This, I tell my students all of the time, is how we've been conditioned to think, right?  And we spend so many of our middle school and high school years trying, with all of our might, to fit in, to be "normal" (as one of my good friends, Meg, said, even being classified as "gifted" can be damaging in that she was never rewarded for working hard and always expected to be more).  There is something comforting, safe, about being "normal."

But this entire concept is really not all that old; it stems back to the mid-nineteenth century.  In the 1830's, as a result of the Poor Law of 1834, the Factory Act of 1833, and the Reform Act of 1832, people became really interested in statistics: in monitoring others.  Were the poor being provided with adequate housing and health care?  How many were working for a "living?"  How many children were working in factories?  Who was being "productive," and who was not?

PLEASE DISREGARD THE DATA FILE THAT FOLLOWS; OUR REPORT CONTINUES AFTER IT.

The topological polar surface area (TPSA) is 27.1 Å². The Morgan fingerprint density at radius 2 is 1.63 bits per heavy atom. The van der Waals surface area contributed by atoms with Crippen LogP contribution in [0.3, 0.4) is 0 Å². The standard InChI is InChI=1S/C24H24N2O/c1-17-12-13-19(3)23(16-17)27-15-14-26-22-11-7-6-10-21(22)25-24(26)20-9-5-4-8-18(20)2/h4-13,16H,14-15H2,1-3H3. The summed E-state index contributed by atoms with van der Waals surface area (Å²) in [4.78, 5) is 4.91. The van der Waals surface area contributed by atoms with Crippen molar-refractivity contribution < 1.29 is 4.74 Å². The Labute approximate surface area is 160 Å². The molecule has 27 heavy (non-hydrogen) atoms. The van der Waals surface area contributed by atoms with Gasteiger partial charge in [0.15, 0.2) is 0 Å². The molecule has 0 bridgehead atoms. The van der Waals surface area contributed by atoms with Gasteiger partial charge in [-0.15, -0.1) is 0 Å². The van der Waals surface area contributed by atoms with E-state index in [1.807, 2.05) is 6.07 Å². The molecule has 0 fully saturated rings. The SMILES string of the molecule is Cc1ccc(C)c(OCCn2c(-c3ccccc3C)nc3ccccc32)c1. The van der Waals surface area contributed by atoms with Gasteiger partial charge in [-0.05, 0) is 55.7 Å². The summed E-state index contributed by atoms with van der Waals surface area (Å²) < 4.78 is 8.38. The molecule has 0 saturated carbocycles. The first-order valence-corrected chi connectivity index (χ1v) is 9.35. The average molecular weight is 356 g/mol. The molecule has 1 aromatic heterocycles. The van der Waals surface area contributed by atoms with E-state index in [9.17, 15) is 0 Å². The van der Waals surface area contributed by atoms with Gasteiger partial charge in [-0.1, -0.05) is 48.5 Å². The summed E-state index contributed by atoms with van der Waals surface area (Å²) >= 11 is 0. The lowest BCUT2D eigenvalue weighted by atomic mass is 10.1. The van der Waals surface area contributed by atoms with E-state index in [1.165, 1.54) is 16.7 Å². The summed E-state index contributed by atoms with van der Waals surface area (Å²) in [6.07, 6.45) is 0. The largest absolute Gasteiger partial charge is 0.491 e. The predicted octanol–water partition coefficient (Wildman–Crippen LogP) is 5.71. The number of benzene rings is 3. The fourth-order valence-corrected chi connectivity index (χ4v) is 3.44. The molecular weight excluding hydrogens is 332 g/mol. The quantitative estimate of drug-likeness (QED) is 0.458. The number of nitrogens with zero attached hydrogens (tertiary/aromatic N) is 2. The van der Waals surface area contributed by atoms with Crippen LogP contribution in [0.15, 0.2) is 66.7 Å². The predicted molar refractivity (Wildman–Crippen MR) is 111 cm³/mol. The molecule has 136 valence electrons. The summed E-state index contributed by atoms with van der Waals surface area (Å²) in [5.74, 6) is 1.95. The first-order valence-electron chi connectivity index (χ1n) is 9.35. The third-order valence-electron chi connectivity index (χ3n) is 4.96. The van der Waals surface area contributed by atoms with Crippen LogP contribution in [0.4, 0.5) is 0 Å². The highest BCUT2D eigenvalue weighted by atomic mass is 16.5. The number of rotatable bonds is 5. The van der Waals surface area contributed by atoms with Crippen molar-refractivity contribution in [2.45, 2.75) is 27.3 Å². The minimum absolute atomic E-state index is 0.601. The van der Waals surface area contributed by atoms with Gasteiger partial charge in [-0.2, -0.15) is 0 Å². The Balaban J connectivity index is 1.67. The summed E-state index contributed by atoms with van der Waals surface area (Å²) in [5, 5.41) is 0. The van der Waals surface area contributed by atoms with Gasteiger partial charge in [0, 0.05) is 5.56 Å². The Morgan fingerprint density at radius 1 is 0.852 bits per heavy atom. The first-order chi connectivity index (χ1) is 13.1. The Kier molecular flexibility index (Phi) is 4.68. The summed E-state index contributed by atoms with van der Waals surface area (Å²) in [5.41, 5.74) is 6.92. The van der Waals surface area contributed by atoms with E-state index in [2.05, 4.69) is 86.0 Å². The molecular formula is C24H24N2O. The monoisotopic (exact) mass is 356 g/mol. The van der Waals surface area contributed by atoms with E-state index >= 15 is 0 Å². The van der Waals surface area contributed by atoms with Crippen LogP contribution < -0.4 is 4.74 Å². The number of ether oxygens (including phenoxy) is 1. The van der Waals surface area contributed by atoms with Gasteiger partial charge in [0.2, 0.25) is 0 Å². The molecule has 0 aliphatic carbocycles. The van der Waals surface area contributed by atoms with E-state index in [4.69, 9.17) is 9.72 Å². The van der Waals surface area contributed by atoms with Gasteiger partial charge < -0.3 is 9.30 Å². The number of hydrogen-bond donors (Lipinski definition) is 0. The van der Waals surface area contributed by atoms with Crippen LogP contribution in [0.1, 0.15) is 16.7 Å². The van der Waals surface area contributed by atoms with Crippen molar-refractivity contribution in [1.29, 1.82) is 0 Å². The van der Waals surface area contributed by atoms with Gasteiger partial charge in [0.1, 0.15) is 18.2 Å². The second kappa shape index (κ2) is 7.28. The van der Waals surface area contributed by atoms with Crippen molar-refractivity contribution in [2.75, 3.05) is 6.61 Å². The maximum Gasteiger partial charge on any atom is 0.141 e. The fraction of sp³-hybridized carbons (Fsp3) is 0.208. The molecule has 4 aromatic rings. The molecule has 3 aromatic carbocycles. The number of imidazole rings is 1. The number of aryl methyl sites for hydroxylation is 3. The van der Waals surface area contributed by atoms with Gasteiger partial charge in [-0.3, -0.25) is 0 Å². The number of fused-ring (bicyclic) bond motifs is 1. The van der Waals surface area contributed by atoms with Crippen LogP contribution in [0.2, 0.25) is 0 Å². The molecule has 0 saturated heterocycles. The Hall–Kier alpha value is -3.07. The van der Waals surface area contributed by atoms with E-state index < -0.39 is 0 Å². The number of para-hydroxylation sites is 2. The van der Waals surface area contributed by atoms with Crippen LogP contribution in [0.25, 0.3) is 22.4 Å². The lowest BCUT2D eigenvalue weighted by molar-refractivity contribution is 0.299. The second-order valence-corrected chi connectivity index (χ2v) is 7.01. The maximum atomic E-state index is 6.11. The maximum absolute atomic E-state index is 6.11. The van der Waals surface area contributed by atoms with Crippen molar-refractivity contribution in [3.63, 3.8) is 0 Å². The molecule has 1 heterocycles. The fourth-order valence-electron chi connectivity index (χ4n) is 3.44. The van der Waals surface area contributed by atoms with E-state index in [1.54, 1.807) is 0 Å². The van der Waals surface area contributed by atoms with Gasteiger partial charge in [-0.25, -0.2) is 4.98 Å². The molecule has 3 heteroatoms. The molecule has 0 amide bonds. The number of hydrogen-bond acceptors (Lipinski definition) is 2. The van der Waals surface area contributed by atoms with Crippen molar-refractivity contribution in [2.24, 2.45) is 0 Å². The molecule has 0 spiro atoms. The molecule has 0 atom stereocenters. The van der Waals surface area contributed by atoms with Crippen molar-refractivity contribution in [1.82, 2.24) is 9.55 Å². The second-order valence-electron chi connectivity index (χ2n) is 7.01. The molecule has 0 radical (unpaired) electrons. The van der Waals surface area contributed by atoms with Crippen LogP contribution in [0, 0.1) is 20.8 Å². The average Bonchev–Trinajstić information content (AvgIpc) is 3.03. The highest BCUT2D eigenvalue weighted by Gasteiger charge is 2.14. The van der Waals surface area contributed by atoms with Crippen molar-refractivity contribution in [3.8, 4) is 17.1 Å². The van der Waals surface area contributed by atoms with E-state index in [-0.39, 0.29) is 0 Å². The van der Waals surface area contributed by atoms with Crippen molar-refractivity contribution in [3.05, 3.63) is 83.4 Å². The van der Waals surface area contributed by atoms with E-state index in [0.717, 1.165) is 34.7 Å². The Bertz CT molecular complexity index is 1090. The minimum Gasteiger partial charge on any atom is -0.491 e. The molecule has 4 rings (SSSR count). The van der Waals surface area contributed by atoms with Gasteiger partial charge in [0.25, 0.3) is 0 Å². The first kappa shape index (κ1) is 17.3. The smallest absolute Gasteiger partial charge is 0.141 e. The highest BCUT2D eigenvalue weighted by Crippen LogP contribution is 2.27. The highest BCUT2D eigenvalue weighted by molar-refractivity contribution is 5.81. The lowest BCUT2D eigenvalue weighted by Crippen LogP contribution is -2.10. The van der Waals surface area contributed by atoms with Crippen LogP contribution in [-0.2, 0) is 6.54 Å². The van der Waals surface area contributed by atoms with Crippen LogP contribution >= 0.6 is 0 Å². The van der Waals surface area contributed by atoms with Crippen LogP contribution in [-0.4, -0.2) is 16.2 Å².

In order to answer questions like the last one led to the foundation of the London Statistical Society in 1835- the idea was that people could be improved- made more productive- by seeing where they were at.  So statisticians used both Gauss's bell curve, from the late eighteenth-century, and Galton's "ogive," which shows the desired trait (like a high IQ), on the right side of the graph: